Coral reefs are dependent on sunlight for survival, as it provides the energy source for photosynthetic algae called zooxanthellae that live within the coral tissue. These algae produce nutrients that support the coral’s growth and help it withstand stress from environmental factors such as high temperatures, ocean acidification, and pollutants.
However, coral reefs are often located in shallow waters where they are exposed to increased levels of shade from overhanging vegetation and land development. This reduction in sunlight can cause coral stress, leading to coral bleaching, disease, and death. Better access to sunlight could help improve the health of coral reefs and support their recovery, especially in areas that have been affected by environmental stressors.
According to new Penn State research, what happens above the surface is just as important as what happens below it when it comes to preserving the world’s coral reefs. The study, which was recently published in the journal Scientific Reports, examined productivity and biodiversity in the world’s symbiotic coral communities and discovered that maintaining water optical quality in coral reefs is critical to protecting coral biodiversity and preventing reef degradation.
“Coral reefs are one of the most biodiverse ecosystems on the planet,” said Tomás López-Londoo, a postdoctoral scholar at Penn State and the study’s lead author. “We investigated the role of sunlight in the symbiotic relationship between coral and the algae that provide oxygen for its survival to gain a better understanding of that diversity. We discovered that the intensity of underwater light has a significant impact on the energy expended by the coral’s symbiotic algae to maintain photosynthetic activity.”
He explained that the findings, while novel, are not a revelation. Science has long demonstrated that sunlight is the primary source of energy for virtually all biochemical reactions that sustain life on Earth, but the impact of sunlight on coral had not yet been fully understood, he said.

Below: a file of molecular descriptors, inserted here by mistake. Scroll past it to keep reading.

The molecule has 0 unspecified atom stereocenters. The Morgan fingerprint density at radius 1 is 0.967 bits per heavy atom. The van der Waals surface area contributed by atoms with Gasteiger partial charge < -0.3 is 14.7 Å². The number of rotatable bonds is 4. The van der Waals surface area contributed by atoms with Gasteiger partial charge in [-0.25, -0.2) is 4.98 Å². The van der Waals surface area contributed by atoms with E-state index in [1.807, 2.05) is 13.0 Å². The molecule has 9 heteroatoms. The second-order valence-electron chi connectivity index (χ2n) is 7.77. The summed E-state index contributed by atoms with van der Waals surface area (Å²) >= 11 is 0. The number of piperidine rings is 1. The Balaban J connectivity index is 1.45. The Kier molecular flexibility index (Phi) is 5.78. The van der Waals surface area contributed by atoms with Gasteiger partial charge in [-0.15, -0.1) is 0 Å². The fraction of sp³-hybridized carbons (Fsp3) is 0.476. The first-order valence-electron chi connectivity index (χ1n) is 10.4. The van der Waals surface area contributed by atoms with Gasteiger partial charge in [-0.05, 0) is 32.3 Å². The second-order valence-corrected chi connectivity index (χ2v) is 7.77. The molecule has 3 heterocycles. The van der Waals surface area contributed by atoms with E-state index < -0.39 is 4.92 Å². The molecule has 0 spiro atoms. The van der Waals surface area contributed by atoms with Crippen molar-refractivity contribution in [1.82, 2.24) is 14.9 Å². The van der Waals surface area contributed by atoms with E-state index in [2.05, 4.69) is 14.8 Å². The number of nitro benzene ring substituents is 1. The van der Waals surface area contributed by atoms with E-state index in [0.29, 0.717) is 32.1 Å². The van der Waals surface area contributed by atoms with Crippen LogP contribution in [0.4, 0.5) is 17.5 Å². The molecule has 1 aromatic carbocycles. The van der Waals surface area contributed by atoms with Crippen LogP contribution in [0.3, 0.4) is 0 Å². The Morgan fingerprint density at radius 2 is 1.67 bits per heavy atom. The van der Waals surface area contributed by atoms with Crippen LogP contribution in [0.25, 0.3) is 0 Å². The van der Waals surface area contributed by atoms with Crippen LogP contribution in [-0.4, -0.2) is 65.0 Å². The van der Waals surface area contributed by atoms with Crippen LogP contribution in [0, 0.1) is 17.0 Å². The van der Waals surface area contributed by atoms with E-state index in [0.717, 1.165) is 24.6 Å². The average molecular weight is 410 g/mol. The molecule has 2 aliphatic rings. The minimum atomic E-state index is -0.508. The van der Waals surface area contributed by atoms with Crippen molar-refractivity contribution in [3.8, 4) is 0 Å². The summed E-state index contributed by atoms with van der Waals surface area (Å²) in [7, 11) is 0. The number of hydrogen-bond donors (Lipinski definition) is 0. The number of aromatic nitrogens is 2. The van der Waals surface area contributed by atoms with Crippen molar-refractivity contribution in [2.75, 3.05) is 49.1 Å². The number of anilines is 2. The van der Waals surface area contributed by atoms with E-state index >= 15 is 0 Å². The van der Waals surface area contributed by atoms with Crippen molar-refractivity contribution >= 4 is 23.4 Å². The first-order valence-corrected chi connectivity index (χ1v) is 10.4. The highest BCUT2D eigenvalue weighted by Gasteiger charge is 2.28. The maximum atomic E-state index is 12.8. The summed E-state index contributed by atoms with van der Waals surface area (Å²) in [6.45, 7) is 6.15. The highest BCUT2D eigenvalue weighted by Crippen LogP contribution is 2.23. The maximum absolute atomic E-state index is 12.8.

The model is very elegant in that it takes into consideration only two things. It looks at productivity, the potential that an alga has to extract energy from the sun, and the cost of living, the cost of the repair of the photosynthetic machinery.Roberto Iglesias-Prieto
“What’s new here is we developed a model that provides a mechanistic explanation for the biodiversity patterns in coral,” said López-Londoño. “Central to that explanation is water clarity, meaning that preserving the underwater light climate should be a priority for coral reef conservation. It’s as vital as pollution mitigation, limiting ocean acidification, and reducing thermal stress.”
The researchers studied coral grown in an aquarium while simulating depth and sunlight gradations to develop a mathematical model that describes the relationship between depth-dependent variation in photosynthetic energy to corals and gradients of species diversity.
They then tested the model on previously published data, comparing reefs with varying water clarity and biodiversity patterns in marine biodiversity hotspots around the world. The team’s productivity-biodiversity model explained between 64% and 95% of the depth-related variation in coral species richness, indicating that changes in exposure to sunlight drive much of the variation in species richness with depth.
“The model is very elegant in that it takes into consideration only two things,” said Roberto Iglesias-Prieto, Penn State professor of biology and co-author on the study. “It looks at productivity, the potential that an alga has to extract energy from the sun, and the cost of living, the cost of the repair of the photosynthetic machinery. It’s a very simple notion and we found it explains the existing empirical data.”
When the researchers ran their model against global data sets, they discovered that variation in sunlight-supported algal energy supply is important in the spatial variation of species diversity within coral communities. The findings indicate that highly productive submarine environments with plenty of sunlight are an important safeguard against the risk of species extinction due to demographic and environmental changes.
The findings suggest a new strategy for reef conservation: maintaining water clarity. The researchers discovered that “maintaining water optical quality in coral reefs is critical to protecting coral biodiversity and preventing reef degradation.”
“We have a tendency to react reflexively to large-scale threats like ocean acidification and thermal stress caused by climate change,” Iglesias-Prieto said. “We say, ‘This is a serious problem, but what can I do locally?’ When it comes to reducing optical pollution, the answer is ‘everything.'”
He explained that communities can protect the clarity of their local seawater by reducing the sedimentation and pollution caused by human development and that anyone can help. “Unlike many of the environmental threats to corals, this is something that can and should be managed locally,” Iglesias-Prieto said.